Strategic alignment begins with a clear understanding of the corporate strategy. It is then followed by a grasp of the interdependencies among the various functional strategies. And to truly be strategically aligned you must link these internal strategies with the external market conditions. This has proven to be difficult. SBI has found that 91% of companies are misaligned. The main reason is the realization that companies really have tactics masquerading as strategy. This results in a lot of waste, or as we like to define it, thrashing. This means a lot of work with very little productivity gains.
To fully understand strategic alignment, you must first define and understand strategy versus tactics. What is the difference, and how can you implement them either effectively or efficiently?
Strategy vs. Tactics
Quite simply, strategy is defined as doing the right things, whereas tactics is doing things right. These two are interrelated. Companies can be effective or ineffective at strategy and efficient or inefficient at tactics. And mixing these up can cause a company to miss their revenue growth goals.
We use a 2×2 grid (pictured above) to demonstrate the strategy versus tactics model. The horizontal axis has strategy, defined as doing the right things. The vertical axis has tactics, defined as doing things right. In the upper left contains those companies that will die quickly. It’s because they have a poor plan that is executed brilliantly. On the bottom left are companies that will die slowly. This is due to a poor plan executed poorly. On the bottom right are the companies that will survive. They have a brilliant plan that is executed poorly. Finally, in the upper right hand quadrant are companies that will thrive. This is because they have a brilliant plan executed brilliantly. This is ideally where organizations need to be.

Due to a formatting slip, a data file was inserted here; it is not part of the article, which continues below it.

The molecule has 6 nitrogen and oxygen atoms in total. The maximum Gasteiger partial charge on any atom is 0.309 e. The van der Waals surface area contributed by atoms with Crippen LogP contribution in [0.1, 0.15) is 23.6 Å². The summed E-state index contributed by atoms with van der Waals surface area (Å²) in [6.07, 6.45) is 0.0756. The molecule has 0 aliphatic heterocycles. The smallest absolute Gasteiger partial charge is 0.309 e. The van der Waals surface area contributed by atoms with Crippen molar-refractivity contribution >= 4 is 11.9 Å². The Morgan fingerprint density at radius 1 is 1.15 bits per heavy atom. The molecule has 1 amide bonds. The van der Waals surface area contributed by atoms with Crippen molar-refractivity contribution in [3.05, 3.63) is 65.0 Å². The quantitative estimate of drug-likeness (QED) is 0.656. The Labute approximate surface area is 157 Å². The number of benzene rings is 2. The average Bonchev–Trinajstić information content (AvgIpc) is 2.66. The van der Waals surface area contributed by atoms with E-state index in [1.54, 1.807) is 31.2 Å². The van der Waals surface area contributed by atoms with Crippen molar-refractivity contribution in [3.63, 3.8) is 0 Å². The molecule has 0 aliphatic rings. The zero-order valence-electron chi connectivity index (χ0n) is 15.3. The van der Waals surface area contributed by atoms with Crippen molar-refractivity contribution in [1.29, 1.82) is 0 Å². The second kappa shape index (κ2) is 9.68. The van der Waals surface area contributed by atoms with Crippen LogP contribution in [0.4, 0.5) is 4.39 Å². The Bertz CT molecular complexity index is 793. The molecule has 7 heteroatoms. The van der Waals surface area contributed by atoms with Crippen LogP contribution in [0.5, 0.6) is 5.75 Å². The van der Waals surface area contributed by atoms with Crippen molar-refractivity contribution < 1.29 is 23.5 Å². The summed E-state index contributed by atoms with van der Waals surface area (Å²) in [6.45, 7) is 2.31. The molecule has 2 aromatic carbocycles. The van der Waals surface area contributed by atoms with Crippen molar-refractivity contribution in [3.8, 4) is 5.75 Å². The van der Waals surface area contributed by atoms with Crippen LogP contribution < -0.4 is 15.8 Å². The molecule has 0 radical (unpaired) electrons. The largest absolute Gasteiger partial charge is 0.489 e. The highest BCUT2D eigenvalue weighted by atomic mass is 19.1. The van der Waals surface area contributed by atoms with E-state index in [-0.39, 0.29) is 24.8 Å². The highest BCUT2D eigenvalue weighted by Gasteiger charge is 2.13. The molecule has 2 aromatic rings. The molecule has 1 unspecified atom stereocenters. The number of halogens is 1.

Why does it matter? Should you care about where your company lies within the 2×2 grid?
The short answer is yes. Understanding where your organization lies on the gird will help you understand what issues to fix in order to make your number. It will help with your strategy planning. For example, if your company falls into the die slowly category, it means you have strategy issues and tactical issues that need to be addressed. If your company falls into the survive category, it means you are tactically executing on a bad strategy. Fixing the organization’s strategy should be the focus.
We have found that there is a frequent and recent over-rotation to tactics. But tactics are half the equation. This results in heroic efforts needed to make your number. Instead, you need to nail the strategy first. Create the brilliant plan, and then you can execute upon it efficiently.
The classic example we see often is the sales compensation plan. Often sales forces redo their comp plans yearly. That’s a pure tactic. It’s an important one, but it’s purely a tactic. What’s the sales strategy behind redo the comp program? What in your strategy is the cause of redesigning your compensation plan?
Progressing from stage to stage takes time. This time involves not just documenting but implementing strategies. Too often executive teams give up when it gets tough during implementation and progressing to the thrive quadrant. But this is the time when absolute focus is needed most. The benefits are worth the effort in shareholder return. It’s the only way you can make your number consistently, year after year.